“We have serious chronic illnesses for which our treatments are imper - fect,” says Thomas B. Strouse, MD (RES ’91), medical director of the Stewart and Lynda Resnick Neuropsychiatric Hospital at UCLA, who is spearheading the Psychedelic Studies Initiative. “And there is at least the suggestion that many of these [psychedelic] substances may be quite safe, with people getting lasting benefit from single episodes of treatment. If that’s true, that could be a big change.”
The buzz around psychedelics stems not just from the idea that they represent a new approach, but also from results of studies hinting at the potential for fast, dramatic and enduring improvements in patient populations that haven’t fared well with conventional treatments. “What’s intriguing is to hear testimonials from patients who talk about their lives being changed,” says Walter S. Dunn, MD (RES ’14), PhD, a UCLA psychiatrist and Semel Institute faculty member who has advised the FDA on psychiatric drugs. “They don’t just say ‘I got over my depression’ or ‘my PTSD is better.’ It’s, ‘I’m seeing the world in a whole new light.’ We don’t have much long-term data in the literature, but we know that at six months or a year, people are sustaining their remission after one, two or three treatments, whereas with standard medications, patients have to continually take them to stay well.”
Dr. Dunn and others in the field are quick to stress that more research is needed to understand both the benefits and the potential risks of utilizing psychedelics to treat mental disorders. “What’s really exciting is that we’re bringing modern clinical trials and other techniques to understand compounds that have been used by humans for thousands of years,” says Joshua D. Woolley, MD, PhD, who directs the Translational Psychedelic Research Program at UC San Francisco and has worked on a number of clinical trials of psychedelic treatments. “The studies look very promising in that you can get big changes in many conditions, but we still have a lot to learn.”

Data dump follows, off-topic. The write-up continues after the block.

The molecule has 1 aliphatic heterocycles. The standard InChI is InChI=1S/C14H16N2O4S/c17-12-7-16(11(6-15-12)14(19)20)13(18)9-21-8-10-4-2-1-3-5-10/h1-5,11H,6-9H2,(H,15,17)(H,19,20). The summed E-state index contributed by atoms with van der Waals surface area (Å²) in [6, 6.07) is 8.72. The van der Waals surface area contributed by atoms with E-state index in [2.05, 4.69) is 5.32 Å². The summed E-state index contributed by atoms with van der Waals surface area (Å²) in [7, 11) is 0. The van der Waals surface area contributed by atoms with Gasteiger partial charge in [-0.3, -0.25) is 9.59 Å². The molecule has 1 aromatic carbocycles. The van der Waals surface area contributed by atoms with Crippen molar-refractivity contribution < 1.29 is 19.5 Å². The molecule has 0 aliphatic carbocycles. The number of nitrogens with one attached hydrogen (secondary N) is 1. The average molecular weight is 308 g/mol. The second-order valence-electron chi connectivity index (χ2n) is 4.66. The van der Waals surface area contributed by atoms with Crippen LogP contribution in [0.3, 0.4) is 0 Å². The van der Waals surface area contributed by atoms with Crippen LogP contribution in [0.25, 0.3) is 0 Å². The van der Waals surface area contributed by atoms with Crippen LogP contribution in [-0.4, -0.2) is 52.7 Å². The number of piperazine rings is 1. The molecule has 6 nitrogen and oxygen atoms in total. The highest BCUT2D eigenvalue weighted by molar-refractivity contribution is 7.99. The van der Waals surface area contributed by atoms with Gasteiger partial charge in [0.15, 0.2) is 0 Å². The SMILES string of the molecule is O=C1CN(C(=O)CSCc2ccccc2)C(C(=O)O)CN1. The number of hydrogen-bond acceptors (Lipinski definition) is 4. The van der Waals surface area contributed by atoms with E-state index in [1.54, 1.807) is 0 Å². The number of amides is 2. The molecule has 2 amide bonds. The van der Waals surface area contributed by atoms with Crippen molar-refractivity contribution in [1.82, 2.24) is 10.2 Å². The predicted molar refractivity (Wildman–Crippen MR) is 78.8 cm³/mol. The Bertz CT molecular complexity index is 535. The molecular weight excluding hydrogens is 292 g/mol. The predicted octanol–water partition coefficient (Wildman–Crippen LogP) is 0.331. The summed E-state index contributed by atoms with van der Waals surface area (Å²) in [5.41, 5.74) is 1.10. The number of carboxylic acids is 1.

Among the most fundamental questions is why psychedelics would be so effective in so many patients across a wide swath of psychiatric conditions. The working hypothesis involves the ability of psychoactive compounds to recapture the brain’s state of neuroplasticity, inviting new connections and ways of thinking to emerge. When assisted by a skilled psychotherapist, the theory goes, these changes in the brain’s chemistry enable people with mood or substance-use disorders to break free from negative thought loops — known in the mental-health fields as rumination.